Teachers, parents, tutors, and students have long been struggling with a familiar question when it comes to teaching and learning high school math:
When will these concepts ever be used in real life?
Dan Meyer tackles this question in his 2010 TED Talk, as he suggests that North American textbooks have a certain way of teaching math that could be problematic. He claims that math is typically taught in such a way that problems are framed as issues that can be solved by simply plugging in a formula. Meyer likens students’ expectations to quickly solve a problem to the way obstacles are introduced, dealt with, and left behind within a 22-minute sitcom frame.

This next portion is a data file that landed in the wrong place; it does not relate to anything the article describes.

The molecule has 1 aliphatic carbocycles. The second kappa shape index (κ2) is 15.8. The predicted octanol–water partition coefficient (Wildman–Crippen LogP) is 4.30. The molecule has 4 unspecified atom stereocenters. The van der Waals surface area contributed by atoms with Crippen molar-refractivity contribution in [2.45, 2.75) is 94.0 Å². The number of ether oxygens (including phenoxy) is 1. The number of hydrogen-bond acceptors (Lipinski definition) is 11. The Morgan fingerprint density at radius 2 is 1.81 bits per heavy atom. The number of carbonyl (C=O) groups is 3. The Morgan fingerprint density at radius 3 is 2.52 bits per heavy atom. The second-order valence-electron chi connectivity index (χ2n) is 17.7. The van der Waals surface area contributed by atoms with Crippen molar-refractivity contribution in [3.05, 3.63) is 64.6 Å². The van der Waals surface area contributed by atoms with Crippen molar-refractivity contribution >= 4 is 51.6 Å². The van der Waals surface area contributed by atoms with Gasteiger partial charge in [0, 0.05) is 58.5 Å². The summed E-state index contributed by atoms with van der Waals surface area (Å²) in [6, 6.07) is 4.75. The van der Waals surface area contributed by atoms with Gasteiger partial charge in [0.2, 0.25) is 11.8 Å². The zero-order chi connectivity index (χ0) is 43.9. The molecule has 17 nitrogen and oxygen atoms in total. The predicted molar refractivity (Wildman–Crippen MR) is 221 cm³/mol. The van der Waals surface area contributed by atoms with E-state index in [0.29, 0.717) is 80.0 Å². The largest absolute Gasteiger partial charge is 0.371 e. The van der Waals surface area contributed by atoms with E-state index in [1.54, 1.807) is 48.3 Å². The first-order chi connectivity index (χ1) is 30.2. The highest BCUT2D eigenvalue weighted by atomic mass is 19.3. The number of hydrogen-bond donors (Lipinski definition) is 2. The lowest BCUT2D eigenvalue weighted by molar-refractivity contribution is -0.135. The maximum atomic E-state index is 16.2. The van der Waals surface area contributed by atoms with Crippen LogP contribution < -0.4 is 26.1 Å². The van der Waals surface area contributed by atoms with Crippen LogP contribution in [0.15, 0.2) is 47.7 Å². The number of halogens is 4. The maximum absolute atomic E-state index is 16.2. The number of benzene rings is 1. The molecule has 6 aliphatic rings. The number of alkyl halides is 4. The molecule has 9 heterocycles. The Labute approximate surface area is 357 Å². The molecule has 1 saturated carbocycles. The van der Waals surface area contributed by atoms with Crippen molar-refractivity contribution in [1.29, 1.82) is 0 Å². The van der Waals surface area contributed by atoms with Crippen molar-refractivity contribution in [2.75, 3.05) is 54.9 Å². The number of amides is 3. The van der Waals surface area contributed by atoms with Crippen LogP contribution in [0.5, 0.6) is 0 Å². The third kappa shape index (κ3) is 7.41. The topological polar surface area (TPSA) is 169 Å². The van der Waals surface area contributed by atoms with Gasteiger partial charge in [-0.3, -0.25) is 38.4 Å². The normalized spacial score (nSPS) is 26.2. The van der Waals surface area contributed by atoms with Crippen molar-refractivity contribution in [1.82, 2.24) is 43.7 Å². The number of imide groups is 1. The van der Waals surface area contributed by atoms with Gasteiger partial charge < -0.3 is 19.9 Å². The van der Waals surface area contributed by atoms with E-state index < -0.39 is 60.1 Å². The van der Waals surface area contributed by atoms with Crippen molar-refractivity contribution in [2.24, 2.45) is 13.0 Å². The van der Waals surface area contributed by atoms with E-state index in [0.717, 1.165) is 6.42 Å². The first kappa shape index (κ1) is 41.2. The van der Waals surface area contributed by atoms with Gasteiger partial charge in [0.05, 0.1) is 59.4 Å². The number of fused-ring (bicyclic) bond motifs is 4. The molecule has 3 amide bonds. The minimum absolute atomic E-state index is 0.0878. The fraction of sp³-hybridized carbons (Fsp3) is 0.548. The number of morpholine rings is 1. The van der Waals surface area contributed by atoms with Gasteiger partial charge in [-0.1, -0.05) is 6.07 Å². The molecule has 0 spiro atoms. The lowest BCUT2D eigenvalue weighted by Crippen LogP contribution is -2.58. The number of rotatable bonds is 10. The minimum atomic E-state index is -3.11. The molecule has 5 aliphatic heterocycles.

Have a listen to his talk for a new way to think about teaching math that revolves around patient problem solving. Teachers could apply this in the classroom and tutors could integrate Meyer’s methods for a more practical approach to teaching math.
Teachers and tutors, do your students ever show a lack of initiative, perseverance, or retention when it comes to math? Do they dislike or try to avoid word problems? Are they keen to use formulas rather than formulating their own through initial conversation?
If so, it could be time to introduce students to the idea of patient problem solving, whether in the classroom or in the online tutoring classroom.